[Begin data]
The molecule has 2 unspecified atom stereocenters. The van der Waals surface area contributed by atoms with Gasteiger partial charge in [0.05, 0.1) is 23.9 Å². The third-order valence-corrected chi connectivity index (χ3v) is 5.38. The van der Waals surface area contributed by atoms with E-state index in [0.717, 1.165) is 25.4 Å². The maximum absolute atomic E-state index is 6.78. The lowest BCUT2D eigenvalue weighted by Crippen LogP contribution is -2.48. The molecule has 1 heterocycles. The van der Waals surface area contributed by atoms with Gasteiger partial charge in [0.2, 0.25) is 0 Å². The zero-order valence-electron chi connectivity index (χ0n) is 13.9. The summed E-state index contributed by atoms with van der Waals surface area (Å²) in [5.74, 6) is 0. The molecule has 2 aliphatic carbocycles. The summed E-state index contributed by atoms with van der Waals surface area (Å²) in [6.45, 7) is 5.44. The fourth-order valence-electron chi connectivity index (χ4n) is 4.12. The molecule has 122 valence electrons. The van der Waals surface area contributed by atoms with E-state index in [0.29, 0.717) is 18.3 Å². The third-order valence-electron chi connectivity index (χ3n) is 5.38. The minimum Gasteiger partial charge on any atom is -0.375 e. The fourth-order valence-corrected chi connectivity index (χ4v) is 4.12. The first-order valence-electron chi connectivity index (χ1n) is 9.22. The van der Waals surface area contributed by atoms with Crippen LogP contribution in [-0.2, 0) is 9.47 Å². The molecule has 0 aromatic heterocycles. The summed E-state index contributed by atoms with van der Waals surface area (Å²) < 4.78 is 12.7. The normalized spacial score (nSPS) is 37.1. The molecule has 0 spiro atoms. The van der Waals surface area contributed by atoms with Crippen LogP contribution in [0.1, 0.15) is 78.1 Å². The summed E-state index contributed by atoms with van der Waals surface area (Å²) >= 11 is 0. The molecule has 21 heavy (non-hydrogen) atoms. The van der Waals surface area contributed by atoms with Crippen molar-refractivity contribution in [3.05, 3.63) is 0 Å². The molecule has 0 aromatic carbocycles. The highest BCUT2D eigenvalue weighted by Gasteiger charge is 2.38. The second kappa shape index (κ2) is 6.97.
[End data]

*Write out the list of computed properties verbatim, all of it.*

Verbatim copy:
The molecule has 2 unspecified atom stereocenters. The van der Waals surface area contributed by atoms with Gasteiger partial charge in [0.05, 0.1) is 23.9 Å². The third-order valence-corrected chi connectivity index (χ3v) is 5.38. The van der Waals surface area contributed by atoms with E-state index in [0.717, 1.165) is 25.4 Å². The maximum absolute atomic E-state index is 6.78. The lowest BCUT2D eigenvalue weighted by Crippen LogP contribution is -2.48. The molecule has 1 heterocycles. The van der Waals surface area contributed by atoms with Gasteiger partial charge in [0.2, 0.25) is 0 Å². The zero-order valence-electron chi connectivity index (χ0n) is 13.9. The summed E-state index contributed by atoms with van der Waals surface area (Å²) in [5.74, 6) is 0. The molecule has 2 aliphatic carbocycles. The summed E-state index contributed by atoms with van der Waals surface area (Å²) in [6.45, 7) is 5.44. The fourth-order valence-electron chi connectivity index (χ4n) is 4.12. The molecule has 122 valence electrons. The van der Waals surface area contributed by atoms with E-state index in [0.29, 0.717) is 18.3 Å². The third-order valence-electron chi connectivity index (χ3n) is 5.38. The minimum Gasteiger partial charge on any atom is -0.375 e. The fourth-order valence-corrected chi connectivity index (χ4v) is 4.12. The first-order valence-electron chi connectivity index (χ1n) is 9.22. The van der Waals surface area contributed by atoms with Crippen LogP contribution in [-0.2, 0) is 9.47 Å². The molecule has 0 aromatic heterocycles. The summed E-state index contributed by atoms with van der Waals surface area (Å²) < 4.78 is 12.7. The normalized spacial score (nSPS) is 37.1. The molecule has 0 spiro atoms. The van der Waals surface area contributed by atoms with Crippen LogP contribution in [0.1, 0.15) is 78.1 Å². The summed E-state index contributed by atoms with van der Waals surface area (Å²) >= 11 is 0. The molecule has 21 heavy (non-hydrogen) atoms. The van der Waals surface area contributed by atoms with Crippen molar-refractivity contribution in [3.05, 3.63) is 0 Å². The molecule has 0 aromatic carbocycles. The highest BCUT2D eigenvalue weighted by Gasteiger charge is 2.38. The second kappa shape index (κ2) is 6.97.